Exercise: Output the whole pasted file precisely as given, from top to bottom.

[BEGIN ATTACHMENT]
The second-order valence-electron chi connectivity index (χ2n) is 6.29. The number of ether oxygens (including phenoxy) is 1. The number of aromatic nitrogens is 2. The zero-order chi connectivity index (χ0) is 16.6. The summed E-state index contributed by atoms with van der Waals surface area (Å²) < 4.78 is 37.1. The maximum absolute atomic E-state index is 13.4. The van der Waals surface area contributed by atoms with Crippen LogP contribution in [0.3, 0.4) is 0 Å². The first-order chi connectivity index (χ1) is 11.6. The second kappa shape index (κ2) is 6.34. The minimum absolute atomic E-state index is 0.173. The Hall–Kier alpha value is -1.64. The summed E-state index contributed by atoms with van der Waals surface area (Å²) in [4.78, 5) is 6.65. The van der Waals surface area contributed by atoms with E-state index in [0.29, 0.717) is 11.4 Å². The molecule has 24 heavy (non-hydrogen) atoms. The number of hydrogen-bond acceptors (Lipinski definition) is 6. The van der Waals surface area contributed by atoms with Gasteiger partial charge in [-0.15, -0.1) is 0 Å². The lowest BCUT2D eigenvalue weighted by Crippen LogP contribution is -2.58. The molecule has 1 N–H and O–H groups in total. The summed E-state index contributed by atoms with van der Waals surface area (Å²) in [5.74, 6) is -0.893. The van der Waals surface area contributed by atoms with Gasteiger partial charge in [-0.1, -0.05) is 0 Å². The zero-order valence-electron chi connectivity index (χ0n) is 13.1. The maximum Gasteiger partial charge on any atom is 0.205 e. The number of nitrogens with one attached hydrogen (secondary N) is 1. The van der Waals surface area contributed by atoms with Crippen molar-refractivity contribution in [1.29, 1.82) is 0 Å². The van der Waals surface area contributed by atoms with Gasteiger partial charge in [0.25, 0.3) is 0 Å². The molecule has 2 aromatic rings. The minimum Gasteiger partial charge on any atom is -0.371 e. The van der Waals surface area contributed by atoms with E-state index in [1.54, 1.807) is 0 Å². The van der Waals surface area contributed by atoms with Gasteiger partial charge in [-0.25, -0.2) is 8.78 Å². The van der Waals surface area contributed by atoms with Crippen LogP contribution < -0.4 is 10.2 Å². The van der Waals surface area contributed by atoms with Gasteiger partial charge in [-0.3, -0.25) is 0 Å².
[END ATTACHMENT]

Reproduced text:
The second-order valence-electron chi connectivity index (χ2n) is 6.29. The number of ether oxygens (including phenoxy) is 1. The number of aromatic nitrogens is 2. The zero-order chi connectivity index (χ0) is 16.6. The summed E-state index contributed by atoms with van der Waals surface area (Å²) < 4.78 is 37.1. The maximum absolute atomic E-state index is 13.4. The van der Waals surface area contributed by atoms with Crippen LogP contribution in [0.3, 0.4) is 0 Å². The first-order chi connectivity index (χ1) is 11.6. The second kappa shape index (κ2) is 6.34. The minimum absolute atomic E-state index is 0.173. The Hall–Kier alpha value is -1.64. The summed E-state index contributed by atoms with van der Waals surface area (Å²) in [4.78, 5) is 6.65. The van der Waals surface area contributed by atoms with E-state index in [0.29, 0.717) is 11.4 Å². The molecule has 24 heavy (non-hydrogen) atoms. The number of hydrogen-bond acceptors (Lipinski definition) is 6. The van der Waals surface area contributed by atoms with Gasteiger partial charge in [-0.15, -0.1) is 0 Å². The lowest BCUT2D eigenvalue weighted by Crippen LogP contribution is -2.58. The molecule has 1 N–H and O–H groups in total. The summed E-state index contributed by atoms with van der Waals surface area (Å²) in [5.74, 6) is -0.893. The van der Waals surface area contributed by atoms with Gasteiger partial charge in [-0.1, -0.05) is 0 Å². The zero-order valence-electron chi connectivity index (χ0n) is 13.1. The maximum Gasteiger partial charge on any atom is 0.205 e. The number of nitrogens with one attached hydrogen (secondary N) is 1. The van der Waals surface area contributed by atoms with Crippen molar-refractivity contribution in [1.29, 1.82) is 0 Å². The van der Waals surface area contributed by atoms with Gasteiger partial charge in [0.25, 0.3) is 0 Å². The molecule has 2 aromatic rings. The minimum Gasteiger partial charge on any atom is -0.371 e. The van der Waals surface area contributed by atoms with E-state index in [1.54, 1.807) is 0 Å². The van der Waals surface area contributed by atoms with Gasteiger partial charge in [-0.25, -0.2) is 8.78 Å². The van der Waals surface area contributed by atoms with Crippen LogP contribution < -0.4 is 10.2 Å². The van der Waals surface area contributed by atoms with Gasteiger partial charge in [-0.3, -0.25) is 0 Å².